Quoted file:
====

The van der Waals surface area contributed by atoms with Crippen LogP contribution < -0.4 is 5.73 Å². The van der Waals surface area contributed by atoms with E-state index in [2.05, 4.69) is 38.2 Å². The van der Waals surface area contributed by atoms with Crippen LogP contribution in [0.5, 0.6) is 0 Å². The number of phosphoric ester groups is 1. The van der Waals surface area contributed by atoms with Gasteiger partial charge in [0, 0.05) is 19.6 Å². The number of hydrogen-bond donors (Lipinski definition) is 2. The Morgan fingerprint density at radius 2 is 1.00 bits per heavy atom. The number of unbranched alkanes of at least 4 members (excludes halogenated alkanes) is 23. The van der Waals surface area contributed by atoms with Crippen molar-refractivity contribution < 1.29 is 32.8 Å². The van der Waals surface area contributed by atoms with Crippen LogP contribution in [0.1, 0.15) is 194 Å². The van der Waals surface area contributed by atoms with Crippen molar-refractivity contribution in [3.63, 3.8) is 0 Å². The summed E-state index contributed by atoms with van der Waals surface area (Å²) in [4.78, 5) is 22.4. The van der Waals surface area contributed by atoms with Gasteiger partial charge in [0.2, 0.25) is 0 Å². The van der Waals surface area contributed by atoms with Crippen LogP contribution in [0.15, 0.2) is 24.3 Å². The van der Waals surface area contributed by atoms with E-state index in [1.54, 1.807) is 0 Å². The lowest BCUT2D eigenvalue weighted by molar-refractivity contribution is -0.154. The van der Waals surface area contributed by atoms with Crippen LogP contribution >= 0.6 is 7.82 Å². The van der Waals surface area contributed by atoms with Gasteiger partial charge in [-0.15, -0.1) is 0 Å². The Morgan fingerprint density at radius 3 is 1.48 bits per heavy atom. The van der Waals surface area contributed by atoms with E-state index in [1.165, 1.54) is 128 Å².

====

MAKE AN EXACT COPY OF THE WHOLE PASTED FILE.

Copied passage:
The van der Waals surface area contributed by atoms with Crippen LogP contribution < -0.4 is 5.73 Å². The van der Waals surface area contributed by atoms with E-state index in [2.05, 4.69) is 38.2 Å². The van der Waals surface area contributed by atoms with Crippen LogP contribution in [0.5, 0.6) is 0 Å². The number of phosphoric ester groups is 1. The van der Waals surface area contributed by atoms with Gasteiger partial charge in [0, 0.05) is 19.6 Å². The number of hydrogen-bond donors (Lipinski definition) is 2. The Morgan fingerprint density at radius 2 is 1.00 bits per heavy atom. The number of unbranched alkanes of at least 4 members (excludes halogenated alkanes) is 23. The van der Waals surface area contributed by atoms with Crippen molar-refractivity contribution < 1.29 is 32.8 Å². The van der Waals surface area contributed by atoms with Crippen LogP contribution in [0.1, 0.15) is 194 Å². The van der Waals surface area contributed by atoms with Crippen molar-refractivity contribution in [3.63, 3.8) is 0 Å². The summed E-state index contributed by atoms with van der Waals surface area (Å²) in [4.78, 5) is 22.4. The van der Waals surface area contributed by atoms with Gasteiger partial charge in [0.2, 0.25) is 0 Å². The van der Waals surface area contributed by atoms with Crippen LogP contribution in [0.15, 0.2) is 24.3 Å². The van der Waals surface area contributed by atoms with E-state index in [1.54, 1.807) is 0 Å². The lowest BCUT2D eigenvalue weighted by molar-refractivity contribution is -0.154. The van der Waals surface area contributed by atoms with Crippen LogP contribution >= 0.6 is 7.82 Å². The van der Waals surface area contributed by atoms with Gasteiger partial charge in [-0.15, -0.1) is 0 Å². The Morgan fingerprint density at radius 3 is 1.48 bits per heavy atom. The van der Waals surface area contributed by atoms with E-state index in [1.165, 1.54) is 128 Å².